It’s raining outside and the temperature is hovering around 10 degrees. The clouds are hanging low and there is a steady stream of cold droplets falling from the sky. To most, it could be described as a very miserable summer day. It is one of those unsettling days when everything blends together and morning, noon and night are merely different shades of grey. Days like this are rooted deep in my memory.
When I was young and back home in Attawapiskat, mom and dad took us out on the land often in the summer time. We boarded our 24-foot freighter canoe and headed out to the islands of James Bay to spend weekends and holidays. Most of our trips were a lot of fun and we children enjoyed running on pebble beaches under the warm glow of the afternoon sun and feasting on roasted goose and bannock. We sipped on our hot tea around an open campfire by the water. However, there were a few occasions when our parents miscalculated the weather and hauled the family out into wet and rainy situations.
I recall many trips out to the islands on the bay when we were more or less trapped in the wilderness during those long rainy days. The combination of wet and cold is not one I enjoy. We did our best to protect ourselves from the deluge by wearing rain gear, rubber boots and extra clothing. When you spend time on the land in the rain for any length of time, the wet eventually soaks right through the layers of protection and begins to chill you to the bone. Most of the time we were so desperate to get to the peace and quiet of our traditional camp that we ignored bad weather, unless of course it was really dangerous.
On those questionable days we did everything we could to motor on out into the great James Bay. I recall sitting with my family under tarps inside our canoe as dad piloted us to shore. After a couple of hours of listening to the drone of the outboard engine, the pelting rain, the muffled conversations of adults and children and being hidden underneath a blue tarp, it was a relief to be on solid ground. My younger brothers and I continued to huddle under the tarps in the canoe as the adults prepared camp in the rain. Mom and dad knew from experience that it was necessary to build a shelter and have a heat source started as the cool, wet weather could easily overcome a person in the wilderness. The most important thing out on the land is to be dry and if possible warm.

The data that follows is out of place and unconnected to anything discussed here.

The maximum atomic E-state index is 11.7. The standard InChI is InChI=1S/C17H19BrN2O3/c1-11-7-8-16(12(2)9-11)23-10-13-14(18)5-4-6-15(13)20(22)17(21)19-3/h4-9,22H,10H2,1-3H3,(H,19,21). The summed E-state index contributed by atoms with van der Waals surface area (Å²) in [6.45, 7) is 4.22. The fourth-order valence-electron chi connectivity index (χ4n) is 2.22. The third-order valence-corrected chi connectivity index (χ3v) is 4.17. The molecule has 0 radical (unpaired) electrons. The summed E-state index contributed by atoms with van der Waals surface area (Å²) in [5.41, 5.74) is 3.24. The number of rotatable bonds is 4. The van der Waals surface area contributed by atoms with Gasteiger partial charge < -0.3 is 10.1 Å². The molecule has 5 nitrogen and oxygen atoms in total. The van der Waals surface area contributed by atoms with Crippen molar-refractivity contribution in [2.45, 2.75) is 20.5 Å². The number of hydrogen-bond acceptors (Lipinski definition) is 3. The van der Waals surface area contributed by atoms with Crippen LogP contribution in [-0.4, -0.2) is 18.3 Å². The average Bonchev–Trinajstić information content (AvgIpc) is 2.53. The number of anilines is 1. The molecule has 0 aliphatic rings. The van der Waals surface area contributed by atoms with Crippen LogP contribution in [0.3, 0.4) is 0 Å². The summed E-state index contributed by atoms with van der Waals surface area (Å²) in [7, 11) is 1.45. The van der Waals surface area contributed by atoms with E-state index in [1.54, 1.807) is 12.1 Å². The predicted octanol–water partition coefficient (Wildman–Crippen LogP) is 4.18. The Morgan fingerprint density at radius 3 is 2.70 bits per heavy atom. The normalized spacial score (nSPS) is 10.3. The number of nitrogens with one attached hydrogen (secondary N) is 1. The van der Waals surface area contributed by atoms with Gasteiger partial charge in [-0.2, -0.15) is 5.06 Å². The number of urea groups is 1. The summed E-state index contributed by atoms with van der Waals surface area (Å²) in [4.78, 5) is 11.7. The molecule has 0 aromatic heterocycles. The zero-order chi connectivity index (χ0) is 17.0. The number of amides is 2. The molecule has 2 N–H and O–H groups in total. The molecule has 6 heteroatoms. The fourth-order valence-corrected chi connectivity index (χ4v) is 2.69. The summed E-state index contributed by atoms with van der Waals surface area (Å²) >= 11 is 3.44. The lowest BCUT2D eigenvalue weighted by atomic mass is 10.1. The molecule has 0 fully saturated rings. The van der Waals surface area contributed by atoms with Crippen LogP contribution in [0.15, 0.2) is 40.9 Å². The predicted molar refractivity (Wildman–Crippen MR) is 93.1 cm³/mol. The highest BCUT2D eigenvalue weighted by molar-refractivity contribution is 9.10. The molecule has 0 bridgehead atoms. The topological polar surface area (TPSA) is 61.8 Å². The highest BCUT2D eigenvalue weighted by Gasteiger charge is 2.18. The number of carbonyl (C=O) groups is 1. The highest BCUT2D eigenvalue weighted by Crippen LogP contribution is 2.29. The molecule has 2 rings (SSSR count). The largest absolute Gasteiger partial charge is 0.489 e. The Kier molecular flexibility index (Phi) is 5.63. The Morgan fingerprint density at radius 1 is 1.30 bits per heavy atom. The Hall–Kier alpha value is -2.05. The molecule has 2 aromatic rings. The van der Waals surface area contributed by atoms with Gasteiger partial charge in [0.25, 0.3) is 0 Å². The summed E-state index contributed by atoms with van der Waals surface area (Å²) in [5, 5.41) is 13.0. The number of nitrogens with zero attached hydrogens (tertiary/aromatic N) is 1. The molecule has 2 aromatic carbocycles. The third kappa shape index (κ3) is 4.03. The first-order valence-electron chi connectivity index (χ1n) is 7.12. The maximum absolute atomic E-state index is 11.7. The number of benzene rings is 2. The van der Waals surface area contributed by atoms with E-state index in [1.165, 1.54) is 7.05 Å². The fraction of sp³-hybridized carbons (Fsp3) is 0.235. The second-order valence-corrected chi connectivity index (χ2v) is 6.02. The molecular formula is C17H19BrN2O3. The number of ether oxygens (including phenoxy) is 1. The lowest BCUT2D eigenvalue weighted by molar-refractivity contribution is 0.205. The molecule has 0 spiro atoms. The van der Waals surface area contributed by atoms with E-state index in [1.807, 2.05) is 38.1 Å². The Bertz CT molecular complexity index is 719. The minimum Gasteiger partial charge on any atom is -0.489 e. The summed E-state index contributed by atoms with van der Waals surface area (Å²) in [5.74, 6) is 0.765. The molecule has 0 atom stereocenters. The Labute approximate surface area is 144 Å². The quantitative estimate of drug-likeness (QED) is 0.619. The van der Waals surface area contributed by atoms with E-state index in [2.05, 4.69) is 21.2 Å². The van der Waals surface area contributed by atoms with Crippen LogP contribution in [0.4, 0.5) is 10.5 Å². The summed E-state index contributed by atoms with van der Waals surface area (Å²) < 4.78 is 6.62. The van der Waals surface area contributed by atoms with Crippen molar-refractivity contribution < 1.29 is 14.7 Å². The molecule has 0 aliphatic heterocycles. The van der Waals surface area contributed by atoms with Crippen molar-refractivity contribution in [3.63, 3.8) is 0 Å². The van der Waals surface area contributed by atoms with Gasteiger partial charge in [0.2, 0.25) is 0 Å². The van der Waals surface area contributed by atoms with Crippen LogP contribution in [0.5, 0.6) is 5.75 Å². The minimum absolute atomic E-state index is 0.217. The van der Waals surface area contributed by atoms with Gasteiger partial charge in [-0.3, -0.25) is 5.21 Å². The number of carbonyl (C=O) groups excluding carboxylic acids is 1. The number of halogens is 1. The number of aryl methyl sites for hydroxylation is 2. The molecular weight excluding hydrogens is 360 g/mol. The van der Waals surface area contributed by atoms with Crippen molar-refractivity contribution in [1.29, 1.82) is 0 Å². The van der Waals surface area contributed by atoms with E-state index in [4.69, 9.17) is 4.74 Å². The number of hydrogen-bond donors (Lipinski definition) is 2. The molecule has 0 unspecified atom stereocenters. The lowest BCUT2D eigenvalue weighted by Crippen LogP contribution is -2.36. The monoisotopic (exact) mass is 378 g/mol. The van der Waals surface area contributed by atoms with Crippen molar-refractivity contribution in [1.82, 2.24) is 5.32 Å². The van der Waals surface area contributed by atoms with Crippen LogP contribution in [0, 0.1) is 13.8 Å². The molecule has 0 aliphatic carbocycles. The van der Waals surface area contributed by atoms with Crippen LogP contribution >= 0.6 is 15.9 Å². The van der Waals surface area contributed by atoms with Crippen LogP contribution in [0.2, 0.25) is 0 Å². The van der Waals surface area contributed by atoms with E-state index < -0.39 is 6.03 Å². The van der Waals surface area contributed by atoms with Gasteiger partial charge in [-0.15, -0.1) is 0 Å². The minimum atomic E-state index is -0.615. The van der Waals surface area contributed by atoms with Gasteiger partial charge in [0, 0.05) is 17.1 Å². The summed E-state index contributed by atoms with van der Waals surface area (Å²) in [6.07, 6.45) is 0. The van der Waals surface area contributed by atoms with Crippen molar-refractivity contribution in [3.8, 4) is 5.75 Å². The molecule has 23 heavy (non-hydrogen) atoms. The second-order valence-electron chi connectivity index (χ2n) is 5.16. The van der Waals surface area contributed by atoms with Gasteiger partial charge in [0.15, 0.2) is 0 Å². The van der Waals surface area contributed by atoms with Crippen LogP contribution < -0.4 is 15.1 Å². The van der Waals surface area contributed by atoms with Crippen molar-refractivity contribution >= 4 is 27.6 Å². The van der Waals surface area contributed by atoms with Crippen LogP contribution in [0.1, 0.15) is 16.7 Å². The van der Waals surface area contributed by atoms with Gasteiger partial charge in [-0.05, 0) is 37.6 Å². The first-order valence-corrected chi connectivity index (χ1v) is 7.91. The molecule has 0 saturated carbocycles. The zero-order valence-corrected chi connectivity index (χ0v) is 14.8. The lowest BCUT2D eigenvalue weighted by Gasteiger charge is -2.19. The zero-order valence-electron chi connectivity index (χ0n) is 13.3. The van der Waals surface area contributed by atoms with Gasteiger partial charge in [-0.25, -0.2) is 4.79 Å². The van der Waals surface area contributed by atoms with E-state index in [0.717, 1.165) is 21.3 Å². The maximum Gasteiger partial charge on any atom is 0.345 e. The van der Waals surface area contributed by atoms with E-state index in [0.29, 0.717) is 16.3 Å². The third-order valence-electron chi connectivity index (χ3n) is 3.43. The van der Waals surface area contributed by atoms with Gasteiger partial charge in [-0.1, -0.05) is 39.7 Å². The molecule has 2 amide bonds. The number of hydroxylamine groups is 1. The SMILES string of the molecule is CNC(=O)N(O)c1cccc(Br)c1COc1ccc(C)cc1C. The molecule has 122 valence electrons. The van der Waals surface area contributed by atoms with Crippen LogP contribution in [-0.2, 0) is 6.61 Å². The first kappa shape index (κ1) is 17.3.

As we waited for the tent to be set up, we sat under the blue glow of the plastic tarp next to wet gear, soaked cardboard boxes and plastic bags of sleeping material. The pelting rain surrounded us with the steady crescendo of a million raindrops beating against the plastic. It didn’t really feel like we were out on the land under that tarp. In a way we children had our own world protected from rain. However, we were all restless, tired and thinking about what we were missing back in the community.
Once camp was ready and a fire was started in our little steel camp stove we were ushered into the warmth of the prospector’s tent. A fresh layer of spruce boughs lined the ground under our feet and we filled the space with cushions and heavy sleeping bags to lie on. It felt great to take off our wet rain gear and damp clothing. Inside our white tent, we sat quietly, exhausted from the short trip through harsh weather. We still felt restless but we also knew that it would take a day or two until we adjusted to life back out on the land and then we would be comfortable.
To mom and dad these little vacations on the land were a normal part of life in the wilderness. Our ancestors lived like this since the dawn of time. As we all rested, dad started a pot of hot strong tea and mom prepared a loaf of bannock. After a hard day of struggling to stay dry, there was a feeling of relief and tranquility as we peered from inside our cozy tent through the big open flaps. We sat back sipping our tea and munching on bannock with a great view of the windy and rain swept bay.
We were forced to forget our hectic and chaotic lives in the community for several hours. There was no room in our minds for worry as the sound of the waves lapped at the pebble beach and the rain pelted our tent. As always, Mother Nature was there to calm us and fill our minds full of natural wonder after having tested us out on the great James Bay.